While kids ministers certainly need to support parent’s efforts in raising their children, parents can play a critical role in supporting their church’s kids ministry. Both of us want the gospel to bear fruit in the lives of children. That desire can drive us to work together and come alongside to support each other.
This article from ParentLife magazine by Brian Dembowczyk offers specific ways parents can support their kids ministry. You’ll also want to be sure and read 5 Ways Kids Ministry Should Support Parents.
5 Ways Parents Should Support Kids Ministry by Brian Dembowczyk
Sometimes it’s challenging for parents and kids ministries to work together, even though they may have the same goals. It’s not that they don’t want to work together, often they simply don’t know how.
In part 1 of this series, we looked at five basic ways kids ministry should support parents. Parents, here are five things parents can do to support your church’s kids’ ministry:
1) Disciple your child.
The Bible clearly instructs parents to disciple their own children. What a child experiences and learns at church should echo what he or she is learning at home. When parents abdicate this responsibility, the kids’ ministry is forced to play a role God did not intend and gospel effectiveness will decrease. The best way for you to support your kids’ ministry is by discipling your child and freeing the ministry to do what God designed it to do. Need help? Ask your kids’ ministry leaders. They would love to help you.
2) Participate in the ministry.
Just because you are the primary discipler does not mean that the kids’ ministry is unimportant. Be actively involved in your kids’ ministry. Many parents make the mistake of prioritizing sports, community organizations, and other activities over church, which intentionally or unintentionally teaches the wrong priorities. Help your child to value God by valuing participation in church. Furthermore, don’t ever use abstaining from church as a punishment for your child. It sends the wrong message.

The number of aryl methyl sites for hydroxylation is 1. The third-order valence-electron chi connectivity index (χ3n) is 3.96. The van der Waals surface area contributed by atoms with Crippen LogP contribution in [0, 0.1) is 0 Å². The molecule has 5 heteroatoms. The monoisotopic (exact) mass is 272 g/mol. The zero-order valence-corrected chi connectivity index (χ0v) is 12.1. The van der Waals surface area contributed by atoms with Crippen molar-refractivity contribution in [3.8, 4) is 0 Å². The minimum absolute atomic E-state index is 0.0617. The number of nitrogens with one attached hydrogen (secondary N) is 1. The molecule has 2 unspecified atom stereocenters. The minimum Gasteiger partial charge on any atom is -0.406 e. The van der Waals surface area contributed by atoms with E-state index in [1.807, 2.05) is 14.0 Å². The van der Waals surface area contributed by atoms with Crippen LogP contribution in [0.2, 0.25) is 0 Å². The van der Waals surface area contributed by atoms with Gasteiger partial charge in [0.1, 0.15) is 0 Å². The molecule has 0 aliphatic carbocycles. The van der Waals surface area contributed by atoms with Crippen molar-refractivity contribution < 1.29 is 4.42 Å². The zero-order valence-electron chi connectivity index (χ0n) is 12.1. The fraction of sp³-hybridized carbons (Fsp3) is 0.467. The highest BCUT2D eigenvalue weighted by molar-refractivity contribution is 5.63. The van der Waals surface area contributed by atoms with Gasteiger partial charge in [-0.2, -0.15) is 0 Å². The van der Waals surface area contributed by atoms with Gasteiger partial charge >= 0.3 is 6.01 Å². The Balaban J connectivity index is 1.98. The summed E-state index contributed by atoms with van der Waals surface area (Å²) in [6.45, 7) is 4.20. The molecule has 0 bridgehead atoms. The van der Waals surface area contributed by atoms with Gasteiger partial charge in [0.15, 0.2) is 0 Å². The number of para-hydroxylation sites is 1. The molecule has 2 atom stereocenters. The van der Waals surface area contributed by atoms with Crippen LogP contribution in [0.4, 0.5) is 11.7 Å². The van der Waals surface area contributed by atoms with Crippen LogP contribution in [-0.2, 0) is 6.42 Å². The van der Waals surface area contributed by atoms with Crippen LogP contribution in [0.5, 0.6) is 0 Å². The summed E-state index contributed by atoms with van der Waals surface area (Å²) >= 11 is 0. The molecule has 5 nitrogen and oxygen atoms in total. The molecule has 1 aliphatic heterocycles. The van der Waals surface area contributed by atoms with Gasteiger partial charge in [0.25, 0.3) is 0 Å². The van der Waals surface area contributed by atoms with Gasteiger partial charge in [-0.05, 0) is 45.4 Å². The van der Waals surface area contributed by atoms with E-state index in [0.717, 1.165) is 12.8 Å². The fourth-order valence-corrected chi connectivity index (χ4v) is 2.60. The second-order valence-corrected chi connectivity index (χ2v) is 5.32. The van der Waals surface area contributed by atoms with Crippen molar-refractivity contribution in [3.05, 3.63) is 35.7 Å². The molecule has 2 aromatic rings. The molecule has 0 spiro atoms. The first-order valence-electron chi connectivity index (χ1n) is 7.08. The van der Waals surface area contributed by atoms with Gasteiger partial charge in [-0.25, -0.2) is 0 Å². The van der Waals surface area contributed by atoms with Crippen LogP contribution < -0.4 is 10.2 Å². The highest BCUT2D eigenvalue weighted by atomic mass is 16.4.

3) Follow the ministry’s policies.
Your kids’ ministry has policies for a reason. While some policies may not seem important to you, resist the urge to bend the rules. Policies are strongest when everyone follows them equally. Besides, it is important to model respecting authority to your child.
Some parents believe that church is “their time” and have no problem handing off their child to the kids’ ministry. As a result, many kids’ ministry leadership teams are stretched thin and on the borderline of wearing themselves out. If each parent involved in the ministry volunteered, the worker pool would be large enough to prevent this. Commit to volunteering on a regular basis, or at least during special events.
5) Support the kids’ ministry leadership.
Make it your goal to be the ministry’s biggest fan. Affirm the leadership team whenever possible, and when you have questions or concerns about the ministry, share them directly with the ministry director or pastor. Encourage other parents to do the same. Above all, pray for the ministry and leaders.
Be sure to also read 5 Ways Kids Ministry Should Support Parents.
Brian Dembowczyk is a pastor in Tampa, Fla. He loves laughing with his wife, Tara, and their children: Joshua, Hannah, and Caleb. This post is adapted from his article for ParentLife magazine.